Is jQuery Taking over Flash?

July 8, 2010

Nowadays, websites need to be interactive, informational, and flashy (no pun intended) in order to keep users attention. With the explosion of mobile technologies such as the iPhone, iPad, Droid, etc., users are now able to view websites from wherever they are. This increase in availability and connectivity is great for conveying information over many types of media platforms, but it also proves to be a formidable problem in terms of compatibility.

Traditionally, many sites that used animations did so with Macromedia’s Flash. Flash allowed developers to add functionality and interactivity to their sites like never before with animations, audio, and video elements. With this, developers could now add a video clip to their site in order to grab users’ attention or play a slideshow of images with integrated audio. Flash seemed to be what every designer was looking for–until the introduction of a Javascript library called jQuery.

One of the main reasons that jQuery has begun to take an upper hand over Flash is the simple fact of compatibility. Most, if not all, web browsers (even mobile) support Javascript which in turn means they support jQuery. Devices such as the iPhone, iPad, and iPod do not support Flash, and most likely will never in the future, which poses a large problem to sites that are purely Flash based.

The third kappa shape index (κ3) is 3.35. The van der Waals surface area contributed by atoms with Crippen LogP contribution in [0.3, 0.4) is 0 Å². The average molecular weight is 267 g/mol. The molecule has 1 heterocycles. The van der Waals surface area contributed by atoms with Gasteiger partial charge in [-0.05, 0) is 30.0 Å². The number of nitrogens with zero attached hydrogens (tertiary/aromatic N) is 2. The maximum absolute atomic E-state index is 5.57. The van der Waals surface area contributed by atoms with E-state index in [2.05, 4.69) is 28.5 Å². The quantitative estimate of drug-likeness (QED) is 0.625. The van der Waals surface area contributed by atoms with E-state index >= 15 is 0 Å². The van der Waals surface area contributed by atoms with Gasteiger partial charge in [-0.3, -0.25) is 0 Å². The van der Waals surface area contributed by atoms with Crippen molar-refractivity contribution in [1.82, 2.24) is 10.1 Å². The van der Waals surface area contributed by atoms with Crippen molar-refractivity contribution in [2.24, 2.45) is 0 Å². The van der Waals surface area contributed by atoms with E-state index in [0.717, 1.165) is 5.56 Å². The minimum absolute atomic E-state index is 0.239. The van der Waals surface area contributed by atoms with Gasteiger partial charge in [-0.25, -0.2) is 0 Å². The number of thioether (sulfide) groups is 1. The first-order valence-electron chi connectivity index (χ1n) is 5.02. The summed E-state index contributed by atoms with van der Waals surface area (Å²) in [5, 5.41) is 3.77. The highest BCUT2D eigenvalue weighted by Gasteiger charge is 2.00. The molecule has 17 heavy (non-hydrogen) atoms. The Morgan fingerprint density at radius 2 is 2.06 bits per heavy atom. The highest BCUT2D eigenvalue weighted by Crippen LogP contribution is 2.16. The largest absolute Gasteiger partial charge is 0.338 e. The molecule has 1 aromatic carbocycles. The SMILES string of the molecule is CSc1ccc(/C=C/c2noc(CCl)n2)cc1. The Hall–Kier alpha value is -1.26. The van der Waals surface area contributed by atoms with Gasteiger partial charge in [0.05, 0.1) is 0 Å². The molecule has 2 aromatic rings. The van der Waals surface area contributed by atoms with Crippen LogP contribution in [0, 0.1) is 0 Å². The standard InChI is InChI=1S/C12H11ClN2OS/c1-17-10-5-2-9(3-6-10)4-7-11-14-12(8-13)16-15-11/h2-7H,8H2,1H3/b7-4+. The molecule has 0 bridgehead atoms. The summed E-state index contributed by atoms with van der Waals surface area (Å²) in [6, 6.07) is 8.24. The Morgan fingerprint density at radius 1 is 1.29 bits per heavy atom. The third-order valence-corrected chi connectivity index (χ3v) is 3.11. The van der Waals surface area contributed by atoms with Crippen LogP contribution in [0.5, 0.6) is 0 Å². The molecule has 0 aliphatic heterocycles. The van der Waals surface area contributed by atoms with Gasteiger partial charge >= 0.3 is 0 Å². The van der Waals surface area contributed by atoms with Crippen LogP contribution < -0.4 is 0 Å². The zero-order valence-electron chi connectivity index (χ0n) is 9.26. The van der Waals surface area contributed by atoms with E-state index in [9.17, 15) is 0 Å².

Although compatibility is an important issue to keep in mind, speed is an even more important factor when it comes to the web. Simply put, users only want two things out of a website: it works well, and it’s fast. With Flash, objects needed to be part of the page, thus slowing the load speed depending on the size of the file. jQuery allows developers to have near identical functionality of Flash (and more) in the same size file as this article. This allows developers to create complex functions that accomplish anything from animations, to computations with less effort and code.

jQuery’s minimalistic approach to web development allows users to interact with websites more efficiently, more quickly, and on a broader range of media devices than ever before. When it comes down to it, jQuery allows developers to create rich, interactive websites with much less time and complexity than Flash. Could your Flash site be one of those forgotten and left behind by today’s users?

Originally written by Justin Simonelli.

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